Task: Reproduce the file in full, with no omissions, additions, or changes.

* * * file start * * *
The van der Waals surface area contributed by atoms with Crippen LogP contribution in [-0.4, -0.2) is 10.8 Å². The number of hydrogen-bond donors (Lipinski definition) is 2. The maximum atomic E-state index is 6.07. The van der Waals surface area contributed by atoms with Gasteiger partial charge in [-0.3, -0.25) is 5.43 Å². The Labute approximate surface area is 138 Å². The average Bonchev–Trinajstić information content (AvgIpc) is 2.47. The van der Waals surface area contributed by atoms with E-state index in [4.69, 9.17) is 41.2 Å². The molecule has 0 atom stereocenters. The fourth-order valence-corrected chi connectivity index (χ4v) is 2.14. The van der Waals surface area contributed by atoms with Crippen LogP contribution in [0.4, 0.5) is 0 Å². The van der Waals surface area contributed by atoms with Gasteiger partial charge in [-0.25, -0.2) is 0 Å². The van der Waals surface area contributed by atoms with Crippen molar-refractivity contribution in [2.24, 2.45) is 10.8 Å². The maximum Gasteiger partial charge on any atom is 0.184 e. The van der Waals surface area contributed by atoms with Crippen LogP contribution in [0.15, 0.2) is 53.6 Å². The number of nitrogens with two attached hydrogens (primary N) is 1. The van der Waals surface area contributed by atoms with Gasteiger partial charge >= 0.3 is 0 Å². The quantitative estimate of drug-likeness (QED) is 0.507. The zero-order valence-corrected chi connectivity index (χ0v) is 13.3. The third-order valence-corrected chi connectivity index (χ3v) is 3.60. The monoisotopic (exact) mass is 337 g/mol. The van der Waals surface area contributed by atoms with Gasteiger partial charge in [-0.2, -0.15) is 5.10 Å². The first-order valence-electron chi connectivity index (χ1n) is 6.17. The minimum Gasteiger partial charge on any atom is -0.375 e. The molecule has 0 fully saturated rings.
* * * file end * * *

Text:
The van der Waals surface area contributed by atoms with Crippen LogP contribution in [-0.4, -0.2) is 10.8 Å². The number of hydrogen-bond donors (Lipinski definition) is 2. The maximum atomic E-state index is 6.07. The van der Waals surface area contributed by atoms with Gasteiger partial charge in [-0.3, -0.25) is 5.43 Å². The Labute approximate surface area is 138 Å². The average Bonchev–Trinajstić information content (AvgIpc) is 2.47. The van der Waals surface area contributed by atoms with E-state index in [4.69, 9.17) is 41.2 Å². The molecule has 0 atom stereocenters. The fourth-order valence-corrected chi connectivity index (χ4v) is 2.14. The van der Waals surface area contributed by atoms with Crippen LogP contribution in [0.4, 0.5) is 0 Å². The van der Waals surface area contributed by atoms with Gasteiger partial charge in [-0.25, -0.2) is 0 Å². The van der Waals surface area contributed by atoms with Crippen molar-refractivity contribution in [2.24, 2.45) is 10.8 Å². The maximum Gasteiger partial charge on any atom is 0.184 e. The van der Waals surface area contributed by atoms with Crippen LogP contribution in [0.15, 0.2) is 53.6 Å². The number of nitrogens with two attached hydrogens (primary N) is 1. The van der Waals surface area contributed by atoms with Gasteiger partial charge >= 0.3 is 0 Å². The quantitative estimate of drug-likeness (QED) is 0.507. The zero-order valence-corrected chi connectivity index (χ0v) is 13.3. The third-order valence-corrected chi connectivity index (χ3v) is 3.60. The monoisotopic (exact) mass is 337 g/mol. The van der Waals surface area contributed by atoms with Gasteiger partial charge in [-0.2, -0.15) is 5.10 Å². The first-order valence-electron chi connectivity index (χ1n) is 6.17. The minimum Gasteiger partial charge on any atom is -0.375 e. The molecule has 0 fully saturated rings.